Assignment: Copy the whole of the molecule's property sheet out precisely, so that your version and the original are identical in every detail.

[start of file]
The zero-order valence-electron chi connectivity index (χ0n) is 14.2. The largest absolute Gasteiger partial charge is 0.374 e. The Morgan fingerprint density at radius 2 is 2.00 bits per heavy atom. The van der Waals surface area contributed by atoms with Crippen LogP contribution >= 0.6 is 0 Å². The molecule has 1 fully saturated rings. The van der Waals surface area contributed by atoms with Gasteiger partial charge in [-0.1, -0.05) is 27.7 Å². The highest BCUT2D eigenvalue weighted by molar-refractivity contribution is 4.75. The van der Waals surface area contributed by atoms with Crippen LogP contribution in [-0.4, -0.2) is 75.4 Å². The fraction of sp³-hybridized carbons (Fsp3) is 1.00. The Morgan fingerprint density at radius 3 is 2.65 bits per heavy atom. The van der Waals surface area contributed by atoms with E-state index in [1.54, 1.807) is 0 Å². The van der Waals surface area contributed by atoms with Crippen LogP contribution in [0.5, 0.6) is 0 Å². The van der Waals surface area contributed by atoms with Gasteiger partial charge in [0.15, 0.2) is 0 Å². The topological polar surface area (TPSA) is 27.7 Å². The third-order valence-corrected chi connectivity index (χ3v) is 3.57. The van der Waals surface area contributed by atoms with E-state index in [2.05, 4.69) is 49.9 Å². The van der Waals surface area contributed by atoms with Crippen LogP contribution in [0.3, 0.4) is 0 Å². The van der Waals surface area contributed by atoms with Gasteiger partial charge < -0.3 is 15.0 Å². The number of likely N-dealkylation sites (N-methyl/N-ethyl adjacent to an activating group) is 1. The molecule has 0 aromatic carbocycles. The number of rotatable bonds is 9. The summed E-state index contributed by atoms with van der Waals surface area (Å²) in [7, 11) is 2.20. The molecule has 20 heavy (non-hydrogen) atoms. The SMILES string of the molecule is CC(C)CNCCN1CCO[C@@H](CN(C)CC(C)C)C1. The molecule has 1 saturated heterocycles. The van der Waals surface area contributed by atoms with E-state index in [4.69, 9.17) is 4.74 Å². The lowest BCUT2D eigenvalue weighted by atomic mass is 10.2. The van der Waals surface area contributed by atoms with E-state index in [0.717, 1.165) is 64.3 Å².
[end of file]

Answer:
The zero-order valence-electron chi connectivity index (χ0n) is 14.2. The largest absolute Gasteiger partial charge is 0.374 e. The Morgan fingerprint density at radius 2 is 2.00 bits per heavy atom. The van der Waals surface area contributed by atoms with Crippen LogP contribution >= 0.6 is 0 Å². The molecule has 1 fully saturated rings. The van der Waals surface area contributed by atoms with Gasteiger partial charge in [-0.1, -0.05) is 27.7 Å². The highest BCUT2D eigenvalue weighted by molar-refractivity contribution is 4.75. The van der Waals surface area contributed by atoms with Crippen LogP contribution in [-0.4, -0.2) is 75.4 Å². The fraction of sp³-hybridized carbons (Fsp3) is 1.00. The Morgan fingerprint density at radius 3 is 2.65 bits per heavy atom. The van der Waals surface area contributed by atoms with E-state index in [1.54, 1.807) is 0 Å². The van der Waals surface area contributed by atoms with Crippen LogP contribution in [0.5, 0.6) is 0 Å². The van der Waals surface area contributed by atoms with Gasteiger partial charge in [0.15, 0.2) is 0 Å². The topological polar surface area (TPSA) is 27.7 Å². The third-order valence-corrected chi connectivity index (χ3v) is 3.57. The van der Waals surface area contributed by atoms with E-state index in [2.05, 4.69) is 49.9 Å². The van der Waals surface area contributed by atoms with Crippen LogP contribution in [0.3, 0.4) is 0 Å². The van der Waals surface area contributed by atoms with Gasteiger partial charge < -0.3 is 15.0 Å². The number of likely N-dealkylation sites (N-methyl/N-ethyl adjacent to an activating group) is 1. The molecule has 0 aromatic carbocycles. The number of rotatable bonds is 9. The summed E-state index contributed by atoms with van der Waals surface area (Å²) in [7, 11) is 2.20. The molecule has 20 heavy (non-hydrogen) atoms. The SMILES string of the molecule is CC(C)CNCCN1CCO[C@@H](CN(C)CC(C)C)C1. The molecule has 1 saturated heterocycles. The van der Waals surface area contributed by atoms with E-state index in [4.69, 9.17) is 4.74 Å². The lowest BCUT2D eigenvalue weighted by atomic mass is 10.2. The van der Waals surface area contributed by atoms with E-state index in [0.717, 1.165) is 64.3 Å².